Trustee election ballots Ballots must be postmarked by Aug. 14, 2020, to be valid. Members will be voting for three candidates — one candidate in each of the three districts that are to be elected. We cannot accept the ballots at our office; they must be sent in the pre-addressed envelope to a local CPA (certified public accountant). The CPA will make sure all ballots are valid by checking for any duplication and making sure the ballots include the member’s signature. He will then be present at the business meeting to announce the results of the voting.



Adams Rural Electric Cooperative, Inc.

Celebrating 80 Years 1940–2020

Annual meeting and drive-through event Saturday, Aug. 22, 2020, from 9:30 a.m.–11 a.m. 4800 State Route 125, West Union, Ohio

Due to the COVID-19 crisis, the 2020 annual meeting will be held and recorded without members present. There will be a drivethrough event on Saturday, Aug. 22, 2020, from 9:30 a.m.–11 a.m. when members can come to the cooperative and receive a gift and a food coupon from a local restaurant. Please enter from the State Route 125 entrance and stay in your vehicle. Cooperative employees will direct you on where to go. We will practice social distancing, and employees will wear gloves and masks. The annual meeting will be recorded at 11 a.m. and put on Facebook and the cooperative’s website shortly afterward.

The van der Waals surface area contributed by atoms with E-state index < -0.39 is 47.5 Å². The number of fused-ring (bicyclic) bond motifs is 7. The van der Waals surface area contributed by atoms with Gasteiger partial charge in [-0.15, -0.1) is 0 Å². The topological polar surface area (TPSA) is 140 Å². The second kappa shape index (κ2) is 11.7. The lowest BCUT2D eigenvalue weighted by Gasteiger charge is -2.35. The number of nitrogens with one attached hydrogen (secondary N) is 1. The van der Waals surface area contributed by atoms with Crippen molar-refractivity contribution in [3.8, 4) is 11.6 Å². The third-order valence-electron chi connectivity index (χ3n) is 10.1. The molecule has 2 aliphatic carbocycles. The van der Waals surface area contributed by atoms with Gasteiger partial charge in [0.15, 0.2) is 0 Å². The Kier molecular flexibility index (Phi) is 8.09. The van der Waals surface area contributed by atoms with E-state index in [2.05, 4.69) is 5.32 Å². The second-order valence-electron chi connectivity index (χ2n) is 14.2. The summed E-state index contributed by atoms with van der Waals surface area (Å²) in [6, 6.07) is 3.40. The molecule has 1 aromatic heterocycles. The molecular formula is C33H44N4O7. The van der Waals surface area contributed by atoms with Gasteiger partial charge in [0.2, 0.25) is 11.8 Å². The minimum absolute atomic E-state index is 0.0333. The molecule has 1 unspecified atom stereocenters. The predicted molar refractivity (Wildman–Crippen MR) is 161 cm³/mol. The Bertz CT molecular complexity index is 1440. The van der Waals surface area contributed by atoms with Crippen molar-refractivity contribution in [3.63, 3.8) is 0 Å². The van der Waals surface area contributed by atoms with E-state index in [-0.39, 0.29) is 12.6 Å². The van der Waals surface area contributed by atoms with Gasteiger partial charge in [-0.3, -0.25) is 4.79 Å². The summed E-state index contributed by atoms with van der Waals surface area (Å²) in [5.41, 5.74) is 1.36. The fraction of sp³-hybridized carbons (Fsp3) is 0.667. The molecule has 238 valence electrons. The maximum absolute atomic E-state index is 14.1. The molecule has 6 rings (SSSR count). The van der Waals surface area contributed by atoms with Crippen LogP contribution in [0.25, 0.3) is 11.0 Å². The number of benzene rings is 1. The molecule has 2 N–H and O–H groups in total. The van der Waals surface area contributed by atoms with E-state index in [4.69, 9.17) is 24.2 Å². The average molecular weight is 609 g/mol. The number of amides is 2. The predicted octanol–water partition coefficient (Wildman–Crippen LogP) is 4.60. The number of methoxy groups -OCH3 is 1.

ADAMS RURAL ELECTRIC COOPERATIVE LOCAL PAGES ADAMS RURAL ELECTRIC COOPERATIVE, INC. BALANCE SHEET Years ended December 31, 2019 and 2018 (Based on audited financial statements) ASSETS Total utility plant Less: accumulated depreciation Net utility plant Cash Investments Accounts receivable — electric sales Materials and supplies — electric Other deferred debits Other current and accrued assets TOTAL ASSETS LIABILITIES Debt — RUS, CFC, and FFB Obligations under capital leases Current and accrued liabilities TOTAL LIABILITIES Total margins and equity Non-operating margins TOTAL LIABILITIES AND EQUITY



$42,921,304 (14,059,721) 28,861,583

$42,679,991 (13,570,737) 29,109,254

91,910 8,574,664 1,453,457 376,542 239,695 585,056 $40,182,907

138,788 8,470,361 1,514,611 368,263 288,394 406,585 $40,296,256

$16,809,288 335,487 2,492,941 19,637,716

$17,295,251 447,296 2,361,889 20,104,436

20,172,905 372,286 $40,182,907

19,844,945 346,875 $40,296,256

ADAMS RURAL ELECTRIC COOPERATIVE, INC. STATEMENT OF OPERATIONS Years ended December 31, 2019 and 2018 (Based on audited financial statements) 2019 INCOME: Operating revenue $15,493,673 Interest 371,545 Other revenue and patronage capital 519,108 TOTAL INCOME $16,384,326 EXPENSES: Cost of power $8,984,616 Operations and maintenance expense 2,183,900 Administrative and general expense 945,441 Consumer accounting expense 523,781 Customer service and sales expense 48,933 Depreciation expense 1,298,177 Tax expense 491,825 Interest expense 923,167 Miscellaneous expense 9,108 TOTAL EXPENSES $15,408,948 PATRONAGE CAPITAL AND MARGINS $975,378 (A complete copy of the audited financial reports is available upon request)